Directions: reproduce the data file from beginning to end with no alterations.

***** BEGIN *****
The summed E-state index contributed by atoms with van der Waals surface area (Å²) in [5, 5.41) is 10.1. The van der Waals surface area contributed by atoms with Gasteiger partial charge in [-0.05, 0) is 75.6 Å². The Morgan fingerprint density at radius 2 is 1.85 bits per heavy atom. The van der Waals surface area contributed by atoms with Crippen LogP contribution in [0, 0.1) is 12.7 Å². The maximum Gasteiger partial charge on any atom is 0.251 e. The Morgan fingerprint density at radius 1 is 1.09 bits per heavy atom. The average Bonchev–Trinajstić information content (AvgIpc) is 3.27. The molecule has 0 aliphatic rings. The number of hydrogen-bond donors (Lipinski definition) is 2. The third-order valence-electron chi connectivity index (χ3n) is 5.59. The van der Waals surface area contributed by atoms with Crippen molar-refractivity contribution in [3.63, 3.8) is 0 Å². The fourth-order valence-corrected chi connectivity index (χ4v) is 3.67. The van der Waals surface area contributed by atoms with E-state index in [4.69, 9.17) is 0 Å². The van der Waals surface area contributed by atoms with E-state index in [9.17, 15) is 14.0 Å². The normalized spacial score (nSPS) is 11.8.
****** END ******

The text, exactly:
The summed E-state index contributed by atoms with van der Waals surface area (Å²) in [5, 5.41) is 10.1. The van der Waals surface area contributed by atoms with Gasteiger partial charge in [-0.05, 0) is 75.6 Å². The Morgan fingerprint density at radius 2 is 1.85 bits per heavy atom. The van der Waals surface area contributed by atoms with Crippen LogP contribution in [0, 0.1) is 12.7 Å². The maximum Gasteiger partial charge on any atom is 0.251 e. The Morgan fingerprint density at radius 1 is 1.09 bits per heavy atom. The average Bonchev–Trinajstić information content (AvgIpc) is 3.27. The molecule has 0 aliphatic rings. The number of hydrogen-bond donors (Lipinski definition) is 2. The third-order valence-electron chi connectivity index (χ3n) is 5.59. The van der Waals surface area contributed by atoms with Crippen molar-refractivity contribution in [3.63, 3.8) is 0 Å². The fourth-order valence-corrected chi connectivity index (χ4v) is 3.67. The van der Waals surface area contributed by atoms with E-state index in [4.69, 9.17) is 0 Å². The van der Waals surface area contributed by atoms with E-state index in [9.17, 15) is 14.0 Å². The normalized spacial score (nSPS) is 11.8.